Thursday, July 30, 2009

UMTS (Universal Mobile Telecommunications Service) - 3G

UMTS (Universal Mobile Telecommunications Service) is a third-generation (3G) broadband, packet-based transmission of text, digitized voice, video, and multimedia at data rates up to 2 megabits per second (Mbps). UMTS offers a consistent set of services to mobile computer and phone users, no matter where they are located in the world. UMTS is based on the Global System for Mobile (GSM) communication standard. It is also endorsed by major standards bodies and manufacturers as the planned standard for mobile users around the world. Once UMTS is fully available, computer and phone users can be constantly attached to the Internet wherever they travel and, as they roam, will have the same set of capabilities. Users will have access through a combination of terrestrial wireless and satellite transmissions. Until UMTS is fully implemented, users can use multi-mode devices that switch to the currently available technology (such as GSM 900 and 1800) where UMTS is not yet available.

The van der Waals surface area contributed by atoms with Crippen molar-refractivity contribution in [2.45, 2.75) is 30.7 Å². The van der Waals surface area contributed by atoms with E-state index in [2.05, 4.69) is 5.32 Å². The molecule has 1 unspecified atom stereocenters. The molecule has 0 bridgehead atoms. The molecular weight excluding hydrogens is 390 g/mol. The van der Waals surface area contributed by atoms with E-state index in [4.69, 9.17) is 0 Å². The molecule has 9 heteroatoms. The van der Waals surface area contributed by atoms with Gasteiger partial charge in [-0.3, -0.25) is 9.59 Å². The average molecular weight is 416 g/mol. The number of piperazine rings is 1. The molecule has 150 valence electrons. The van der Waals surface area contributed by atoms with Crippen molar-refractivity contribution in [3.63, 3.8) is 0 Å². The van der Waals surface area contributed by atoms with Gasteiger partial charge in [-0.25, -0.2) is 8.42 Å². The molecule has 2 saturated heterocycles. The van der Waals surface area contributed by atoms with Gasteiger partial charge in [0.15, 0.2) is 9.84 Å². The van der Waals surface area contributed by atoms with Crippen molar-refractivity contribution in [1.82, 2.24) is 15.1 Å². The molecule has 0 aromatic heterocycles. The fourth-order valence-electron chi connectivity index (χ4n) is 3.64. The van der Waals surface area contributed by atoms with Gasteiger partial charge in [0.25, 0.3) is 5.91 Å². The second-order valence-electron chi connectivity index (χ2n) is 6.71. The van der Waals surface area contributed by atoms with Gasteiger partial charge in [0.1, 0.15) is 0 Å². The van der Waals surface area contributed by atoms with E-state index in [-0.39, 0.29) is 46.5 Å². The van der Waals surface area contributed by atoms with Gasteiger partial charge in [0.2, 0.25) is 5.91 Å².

3G Systems are intended to provide a global mobility with wide range of services including telephony, paging, messaging, Internet and broadband data. International Telecommunication Union (ITU) started the process of defining the standard for third generation systems, referred to as International Mobile Telecommunications 2000 (IMT-2000). In Europe European Telecommunications Standards Institute (ETSI) was responsible of UMTS standardisation process. In 1998 Third Generation Partnership Project (3GPP) was formed to continue the technical specification work. 3GPP has five main UMTS standardisation areas: Radio Access Network, Core Network, Terminals, Services and System Aspects and GERAN.


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